The Textile That Is Barcelona

Never have I seen a city that is more like fabric, or specifically, like art cloth. Shimmering with light and sparkle, layered with pattern upon pattern. Of course, much of that is due to the master, Antoni Gaudi, architect magician, who somehow imprinted much of the city with his spirit, an influence that lasts to this very moment of street graffiti and orange and black taxis that zip around like shiny beetles through the otherwise reserved for pedestrians streets of Born, the old Gothic city where we are staying.

From street patterns to walls, to layers upon layers of light, color and texture, I think no textile artist could leave this city of wrinkles and weaves without a trunk of ideas and inspirations. Much of the iconography is itself inspired by nature, a string strand in the work of Gaudi and his collaborators and disciples.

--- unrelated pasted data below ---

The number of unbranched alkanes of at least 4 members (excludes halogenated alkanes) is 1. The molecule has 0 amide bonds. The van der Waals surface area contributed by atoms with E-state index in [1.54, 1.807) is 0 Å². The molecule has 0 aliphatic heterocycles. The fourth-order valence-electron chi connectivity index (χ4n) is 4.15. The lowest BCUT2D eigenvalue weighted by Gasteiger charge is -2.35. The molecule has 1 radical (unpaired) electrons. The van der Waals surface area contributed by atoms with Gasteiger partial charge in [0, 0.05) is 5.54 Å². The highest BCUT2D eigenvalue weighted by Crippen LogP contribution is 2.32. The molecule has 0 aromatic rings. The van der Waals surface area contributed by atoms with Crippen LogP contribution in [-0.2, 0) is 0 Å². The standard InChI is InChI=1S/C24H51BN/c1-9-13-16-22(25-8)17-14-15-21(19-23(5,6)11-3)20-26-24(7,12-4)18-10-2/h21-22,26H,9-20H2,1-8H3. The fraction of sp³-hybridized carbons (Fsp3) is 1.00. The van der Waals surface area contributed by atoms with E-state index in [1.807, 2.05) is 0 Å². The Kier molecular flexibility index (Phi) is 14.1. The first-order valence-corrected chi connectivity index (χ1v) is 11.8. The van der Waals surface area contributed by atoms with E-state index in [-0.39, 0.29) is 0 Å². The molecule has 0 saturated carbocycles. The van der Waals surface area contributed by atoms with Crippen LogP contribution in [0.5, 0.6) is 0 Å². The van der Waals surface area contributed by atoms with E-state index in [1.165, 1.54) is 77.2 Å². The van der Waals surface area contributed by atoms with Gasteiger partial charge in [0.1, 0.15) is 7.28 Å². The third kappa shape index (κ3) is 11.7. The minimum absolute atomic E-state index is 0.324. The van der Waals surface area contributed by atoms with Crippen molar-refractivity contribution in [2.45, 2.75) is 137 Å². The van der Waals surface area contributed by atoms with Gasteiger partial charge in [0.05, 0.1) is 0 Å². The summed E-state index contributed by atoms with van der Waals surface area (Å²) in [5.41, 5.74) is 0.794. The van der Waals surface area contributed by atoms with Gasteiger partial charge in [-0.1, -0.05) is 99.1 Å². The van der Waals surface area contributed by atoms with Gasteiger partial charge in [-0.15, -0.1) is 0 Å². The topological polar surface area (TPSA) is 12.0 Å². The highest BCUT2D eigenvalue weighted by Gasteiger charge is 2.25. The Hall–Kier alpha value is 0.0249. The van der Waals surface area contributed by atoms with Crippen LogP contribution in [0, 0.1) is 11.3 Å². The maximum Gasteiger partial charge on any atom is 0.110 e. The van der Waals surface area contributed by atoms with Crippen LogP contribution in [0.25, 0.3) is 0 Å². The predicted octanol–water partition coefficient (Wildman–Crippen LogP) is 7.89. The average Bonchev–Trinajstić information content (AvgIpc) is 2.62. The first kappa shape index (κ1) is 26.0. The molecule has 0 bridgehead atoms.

Then add to the mix the many stalls and storelets selling trinkets and beads, baubles and tiles, Indian gauzes and cotton pareas, Thai pantaloons and touristic renditions of shawls and fans and polka dotted flamenco shoes. And then in a twinkle of the eye, you come across a solemn plaza of stone and citadel, or make a turn onto the human river of La Rambla, walled with flower stalls and cafe chairs.

Crowning the entire affair is, no doubt, Park Guell, Gaudi's home garden project for 20 years. Here are the tiles and mosaics, "practice" columns (I think) for Sagrada Familia, and layered gardens that flow in bands of color and texture as far as the eye can see.